Arizona Public Service (APS) has released its 2023 All-Source Request for Proposal (RFP), in which the utility is asking developers to submit project proposals for flexible and innovative energy resources.
Last year, APS released an RFP, and those projects, which will deliver just over 1 GW of solar and wind power combined, are expected to start next year. The energy generated will be enough to serve close to 160,000 Arizona homes. New energy storage projects with a capacity to store more than 1.4 GW of solar power are also planned.
“Our customers depend on us for top-quality service and we’re powering our state’s growth with our 2023 RFP and new clean energy projects coming online soon to continue to keep homes cool and electricity flowing to customers,” said Justin Joiner, vice president of resource management at APS.
This RFP is open to all technologies, including supply side and non-supply side resources. Of the 1 GW of resources, APS is seeking at least 700 MW of renewable resources. Proposed projects must be in service beginning in 2026 through 2028.
APS will use the PowerAdvocate platform to support the administration and evaluation of the RFP responses. The RFP is available to any entity that registers in PowerAdvocate and sets up an account. All RFP instructions, associated documents, instructions, and Q&A will also be available through the PowerAdvocate platform, and is also available here. The RFP process will be monitored and reviewed by a third-party independent monitor.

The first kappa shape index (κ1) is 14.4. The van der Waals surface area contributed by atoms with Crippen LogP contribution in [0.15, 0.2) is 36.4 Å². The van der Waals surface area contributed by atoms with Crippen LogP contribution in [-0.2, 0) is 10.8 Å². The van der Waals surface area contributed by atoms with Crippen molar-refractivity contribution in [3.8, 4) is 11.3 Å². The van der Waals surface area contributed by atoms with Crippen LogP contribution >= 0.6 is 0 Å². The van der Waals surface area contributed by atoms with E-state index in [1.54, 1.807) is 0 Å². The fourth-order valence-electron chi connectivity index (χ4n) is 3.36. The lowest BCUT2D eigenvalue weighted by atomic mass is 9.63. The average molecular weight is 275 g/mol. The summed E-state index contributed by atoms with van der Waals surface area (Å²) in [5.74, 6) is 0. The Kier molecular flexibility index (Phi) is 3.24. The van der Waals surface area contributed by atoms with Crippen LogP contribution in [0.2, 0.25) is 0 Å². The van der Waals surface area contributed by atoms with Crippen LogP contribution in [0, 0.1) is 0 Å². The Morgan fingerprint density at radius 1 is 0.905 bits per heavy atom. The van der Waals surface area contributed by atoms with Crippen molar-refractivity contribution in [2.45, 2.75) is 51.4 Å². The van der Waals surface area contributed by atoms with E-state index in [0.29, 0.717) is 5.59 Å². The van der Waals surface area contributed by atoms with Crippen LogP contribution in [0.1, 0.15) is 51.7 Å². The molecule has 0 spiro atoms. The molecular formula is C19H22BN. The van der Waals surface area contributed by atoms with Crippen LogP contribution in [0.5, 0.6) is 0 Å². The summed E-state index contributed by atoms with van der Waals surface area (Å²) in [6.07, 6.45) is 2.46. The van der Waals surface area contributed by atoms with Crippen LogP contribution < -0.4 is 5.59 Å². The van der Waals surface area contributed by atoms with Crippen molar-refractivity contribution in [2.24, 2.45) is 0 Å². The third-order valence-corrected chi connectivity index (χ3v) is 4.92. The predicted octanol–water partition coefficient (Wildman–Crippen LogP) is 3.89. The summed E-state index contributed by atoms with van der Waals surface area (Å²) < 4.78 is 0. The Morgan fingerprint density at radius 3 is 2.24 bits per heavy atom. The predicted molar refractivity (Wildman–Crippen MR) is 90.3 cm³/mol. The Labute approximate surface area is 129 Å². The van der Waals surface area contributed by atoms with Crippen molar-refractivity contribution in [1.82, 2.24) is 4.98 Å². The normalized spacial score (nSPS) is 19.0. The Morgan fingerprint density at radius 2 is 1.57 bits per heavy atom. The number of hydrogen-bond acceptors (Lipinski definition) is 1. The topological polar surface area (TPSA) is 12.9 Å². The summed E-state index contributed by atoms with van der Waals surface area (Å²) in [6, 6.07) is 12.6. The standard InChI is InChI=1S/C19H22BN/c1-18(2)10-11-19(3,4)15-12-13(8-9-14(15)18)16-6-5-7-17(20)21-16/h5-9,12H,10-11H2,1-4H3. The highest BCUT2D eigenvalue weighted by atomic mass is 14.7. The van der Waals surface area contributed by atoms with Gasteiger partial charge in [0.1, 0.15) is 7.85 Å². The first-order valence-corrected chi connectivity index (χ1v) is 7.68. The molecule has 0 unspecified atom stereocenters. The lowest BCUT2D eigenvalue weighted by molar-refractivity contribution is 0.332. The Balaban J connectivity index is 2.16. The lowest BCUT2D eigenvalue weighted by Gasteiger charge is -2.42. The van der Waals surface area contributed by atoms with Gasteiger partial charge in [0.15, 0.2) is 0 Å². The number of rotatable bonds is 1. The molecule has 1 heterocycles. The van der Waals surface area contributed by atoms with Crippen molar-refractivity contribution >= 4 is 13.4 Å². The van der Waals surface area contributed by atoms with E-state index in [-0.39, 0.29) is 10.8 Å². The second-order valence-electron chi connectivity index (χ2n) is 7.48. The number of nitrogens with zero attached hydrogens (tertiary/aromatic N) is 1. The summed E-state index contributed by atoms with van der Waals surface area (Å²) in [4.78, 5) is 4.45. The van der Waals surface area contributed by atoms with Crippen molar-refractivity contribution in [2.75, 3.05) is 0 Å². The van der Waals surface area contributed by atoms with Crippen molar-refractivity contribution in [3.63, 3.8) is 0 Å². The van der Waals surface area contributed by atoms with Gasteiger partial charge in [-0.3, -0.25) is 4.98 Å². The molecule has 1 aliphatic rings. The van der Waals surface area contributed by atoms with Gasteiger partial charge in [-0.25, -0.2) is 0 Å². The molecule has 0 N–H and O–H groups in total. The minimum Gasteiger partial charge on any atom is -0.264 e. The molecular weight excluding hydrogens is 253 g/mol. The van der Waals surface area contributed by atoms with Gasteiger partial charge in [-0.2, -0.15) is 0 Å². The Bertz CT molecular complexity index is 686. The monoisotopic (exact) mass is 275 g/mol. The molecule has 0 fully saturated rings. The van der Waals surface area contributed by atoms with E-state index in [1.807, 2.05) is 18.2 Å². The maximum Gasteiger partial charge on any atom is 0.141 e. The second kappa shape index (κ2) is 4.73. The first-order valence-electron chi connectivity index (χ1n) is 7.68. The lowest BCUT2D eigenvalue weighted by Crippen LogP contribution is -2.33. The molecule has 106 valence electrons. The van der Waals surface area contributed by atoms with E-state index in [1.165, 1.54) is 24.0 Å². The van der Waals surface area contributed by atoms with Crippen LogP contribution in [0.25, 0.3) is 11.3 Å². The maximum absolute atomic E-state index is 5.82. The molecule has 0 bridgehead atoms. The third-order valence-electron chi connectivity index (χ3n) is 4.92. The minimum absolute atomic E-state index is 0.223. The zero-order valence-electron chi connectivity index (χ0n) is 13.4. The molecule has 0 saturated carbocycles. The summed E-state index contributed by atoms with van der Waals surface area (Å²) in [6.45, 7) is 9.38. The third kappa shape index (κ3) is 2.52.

APS has a clean energy commitment that calls for 100% clean and carbon-free by 2050 , and that goal includes a nearer-term 2030 target of achieving a resource mix that is 65% clean energy, with 45% of its generation portfolio coming from renewable energy. APS has also announced its intention to exit from all coal-fired generation by 2031.
An example of its clean energy commitment, the 150 MW Agave Solar plant owned by APS, is expected to come online this summer and provide enough energy to power 24,000 Arizona homes. Agave features more than 400,000 First Solar modules installed on trackers from Nextracker. APS is also investing in energy storage and announced plans to add storage to the Agave plant.
APS, headquartered in Phoenix, Arizona, serves more than 1.3 million homes and businesses in 11 of Arizona’s 15 counties. The utility reports that its current energy mix is 51% clean energy.
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